Getting our permit for some of the activities we want to do at the ranch has been slightly frustrating…ok, it’s been a pain in the rear. HOWEVER, we’ve made some excellent progress with San Bernardino county officials and it looks like we’re finally going to get our permit to go through. I had the sense of mind to join the Lucerne Valley Economic Development Association-I figured what helped Lucerne helped me and if our business did better it would help Lucerne. There, I met the formidable Beverly Lowry-our field representative and community liaison. James Ramos, county supervisor, said about her:
“Beverly Lowry has been a strong advocate for the communities in the High Desert for many years. I believe she is well-equipped to serve Barstow and Lucerne Valley as the Community Liaison. We look forward to the work we have ahead of us and are happy to have Beverly working with us to serve the Third District.”
And after working with her through LVEDA, I knew this was true. I told her our woes with the permitting process and, she took up a sword and went straight to the top. She pulled Chris Carillo, the Deputy Chief of Staff, out to our ranch and we had a wonderful visit. They told us that small businesses were a top priority for James Ramos, the county supervisor. Promising to do everything they could to help, we waited.
After only a week or so, we got a phone call from Tom Hudson who is the head of Land Use Services and is pretty much in charge of the permitting process. What a wonderful guy! We couldn’t be more relieved when we found out he was a third generation farmer. He completely understood agritourism and the small family farm concept. Instead of the mega-expensive minor use permit, we are going to do the not-quite-as-mega-expensive site plan permit. And the county is even helping us write the application so that the process goes smoother. What a relief!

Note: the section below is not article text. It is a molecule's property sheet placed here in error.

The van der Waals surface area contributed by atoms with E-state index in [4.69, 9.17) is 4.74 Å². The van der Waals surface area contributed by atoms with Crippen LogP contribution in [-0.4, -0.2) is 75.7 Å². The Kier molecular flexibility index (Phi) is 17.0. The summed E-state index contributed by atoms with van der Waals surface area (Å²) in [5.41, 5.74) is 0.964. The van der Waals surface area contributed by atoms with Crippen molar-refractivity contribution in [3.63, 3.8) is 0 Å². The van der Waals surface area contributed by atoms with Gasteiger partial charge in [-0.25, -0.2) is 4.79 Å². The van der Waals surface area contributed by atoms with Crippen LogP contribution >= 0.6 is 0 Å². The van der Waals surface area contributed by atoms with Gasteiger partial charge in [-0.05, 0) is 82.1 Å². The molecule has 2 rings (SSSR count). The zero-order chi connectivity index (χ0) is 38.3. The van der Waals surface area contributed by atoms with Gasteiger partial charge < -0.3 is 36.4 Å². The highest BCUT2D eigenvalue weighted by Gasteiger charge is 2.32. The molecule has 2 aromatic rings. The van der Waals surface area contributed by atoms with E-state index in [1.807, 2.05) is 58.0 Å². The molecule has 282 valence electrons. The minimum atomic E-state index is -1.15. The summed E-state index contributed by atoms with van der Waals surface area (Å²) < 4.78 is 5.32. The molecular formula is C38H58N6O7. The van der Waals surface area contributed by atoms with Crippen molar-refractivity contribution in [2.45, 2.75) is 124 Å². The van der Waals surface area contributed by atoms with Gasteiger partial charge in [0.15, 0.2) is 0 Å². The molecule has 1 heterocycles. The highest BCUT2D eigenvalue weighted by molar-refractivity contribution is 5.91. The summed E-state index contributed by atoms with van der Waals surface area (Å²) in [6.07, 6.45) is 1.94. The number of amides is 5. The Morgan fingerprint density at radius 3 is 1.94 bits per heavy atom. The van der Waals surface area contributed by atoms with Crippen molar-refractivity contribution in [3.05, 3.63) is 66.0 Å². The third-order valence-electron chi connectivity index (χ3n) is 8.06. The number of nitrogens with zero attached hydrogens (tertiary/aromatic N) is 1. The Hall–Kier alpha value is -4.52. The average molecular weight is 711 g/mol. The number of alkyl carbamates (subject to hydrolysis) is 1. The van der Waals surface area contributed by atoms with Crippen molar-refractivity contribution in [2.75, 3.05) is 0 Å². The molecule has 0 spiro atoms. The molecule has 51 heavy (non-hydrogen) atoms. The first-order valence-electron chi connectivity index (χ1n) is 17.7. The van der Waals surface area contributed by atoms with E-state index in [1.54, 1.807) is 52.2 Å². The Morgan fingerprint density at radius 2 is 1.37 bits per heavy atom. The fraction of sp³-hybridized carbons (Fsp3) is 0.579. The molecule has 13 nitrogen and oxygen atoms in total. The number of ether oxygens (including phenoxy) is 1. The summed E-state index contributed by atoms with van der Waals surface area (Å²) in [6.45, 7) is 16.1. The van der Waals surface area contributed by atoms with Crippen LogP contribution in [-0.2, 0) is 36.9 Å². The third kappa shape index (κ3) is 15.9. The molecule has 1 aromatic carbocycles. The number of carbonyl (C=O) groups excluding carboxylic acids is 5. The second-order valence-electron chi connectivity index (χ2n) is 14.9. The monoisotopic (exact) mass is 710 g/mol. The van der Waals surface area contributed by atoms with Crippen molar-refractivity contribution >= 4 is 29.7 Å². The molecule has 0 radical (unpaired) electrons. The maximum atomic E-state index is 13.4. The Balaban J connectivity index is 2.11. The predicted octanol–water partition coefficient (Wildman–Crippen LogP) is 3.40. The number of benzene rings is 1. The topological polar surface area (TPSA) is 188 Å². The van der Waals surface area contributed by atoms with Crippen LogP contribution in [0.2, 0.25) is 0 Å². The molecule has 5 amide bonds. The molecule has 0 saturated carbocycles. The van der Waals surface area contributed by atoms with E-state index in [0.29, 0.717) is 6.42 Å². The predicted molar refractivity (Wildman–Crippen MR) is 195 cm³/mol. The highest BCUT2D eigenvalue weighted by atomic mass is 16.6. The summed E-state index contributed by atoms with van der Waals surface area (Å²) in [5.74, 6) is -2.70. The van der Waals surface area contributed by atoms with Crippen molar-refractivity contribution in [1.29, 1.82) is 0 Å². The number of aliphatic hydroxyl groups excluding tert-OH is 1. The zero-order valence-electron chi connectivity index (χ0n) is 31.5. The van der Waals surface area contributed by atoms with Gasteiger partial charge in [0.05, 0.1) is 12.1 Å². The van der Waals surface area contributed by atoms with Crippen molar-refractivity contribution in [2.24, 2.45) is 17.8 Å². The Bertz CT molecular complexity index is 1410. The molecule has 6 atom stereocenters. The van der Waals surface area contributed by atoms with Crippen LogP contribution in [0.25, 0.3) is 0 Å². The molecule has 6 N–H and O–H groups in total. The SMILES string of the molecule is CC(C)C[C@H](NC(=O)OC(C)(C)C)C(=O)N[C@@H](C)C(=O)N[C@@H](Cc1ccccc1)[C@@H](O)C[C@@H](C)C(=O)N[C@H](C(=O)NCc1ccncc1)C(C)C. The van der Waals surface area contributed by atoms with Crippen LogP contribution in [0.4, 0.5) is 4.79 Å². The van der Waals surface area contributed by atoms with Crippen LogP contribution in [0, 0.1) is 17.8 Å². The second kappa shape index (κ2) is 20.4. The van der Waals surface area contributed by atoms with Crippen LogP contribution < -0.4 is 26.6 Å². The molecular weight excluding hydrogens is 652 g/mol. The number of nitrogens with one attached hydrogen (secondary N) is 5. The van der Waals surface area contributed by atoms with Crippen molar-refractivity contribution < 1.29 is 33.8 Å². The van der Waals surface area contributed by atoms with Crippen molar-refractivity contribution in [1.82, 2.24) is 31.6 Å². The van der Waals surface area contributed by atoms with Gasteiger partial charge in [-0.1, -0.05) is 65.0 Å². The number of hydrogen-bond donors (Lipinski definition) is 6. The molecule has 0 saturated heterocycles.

We have been pleasantly surprised with the county’s response. Sure it’s taken a little prodding, but it looks like it will be smooth sailing from here on out. More updates sure to follow!
Since we’re Irish, I am going to complain just a little though. We still feel like the process is a little paperwork heavy (and money heavy) for low-impact agritourism activities. If I just wanted to open up my half acre orchard for my neighbors to pick for a small fee, for example, I’d have to do the same exact permit. I wouldn’t be able to recoup the expense of the permit for years, if ever. Obviously small farms run their businesses anyways-illegally. I know of many farms running illegal operations in our area and a gazillion in san bernardino county. Agritourism is all over the place, but the permitting process is so difficult (I have a doctorate and I had a hard time with even understanding the application) and so expensive that these small operations don’t even try.
And this is really sad.
Besides the fact that the county could benefit financially from application fees, these businesses have to be careful about advertising. They don’t want to catch the county’s attention and be shut down. Therefore, these small farms can’t get as many customers and can’t make enough money to survive let alone expand. And the lack of profits equates to lack of taxes and again the county and community suffer.
Other counties such as Butte and Sacramento county have made certain agritourism activities (such as everything we’re doing) part of the allowed use of agriculture zoning (AG) just like how a roadside produce stand is automatically allowed without getting a permit. Take a look at UC Davis’ agritourism page for more info on permitting agritourism in these and other counties http://sfp.ucdavis.edu/agritourism/planners/. Below are Butte County’s allowed uses in Ag zoning. In other words, what you can do without a permit.
Anyhow, that’s my complaint. But to give the county credit, they haven’t dealt much with agritourism activities. You can’t really blame them for not having a streamlined, cutting edge process for permitting businesses they haven’t had to permit before. Hopefully we can lead the way for similar businesses and encourage more people to get into farming.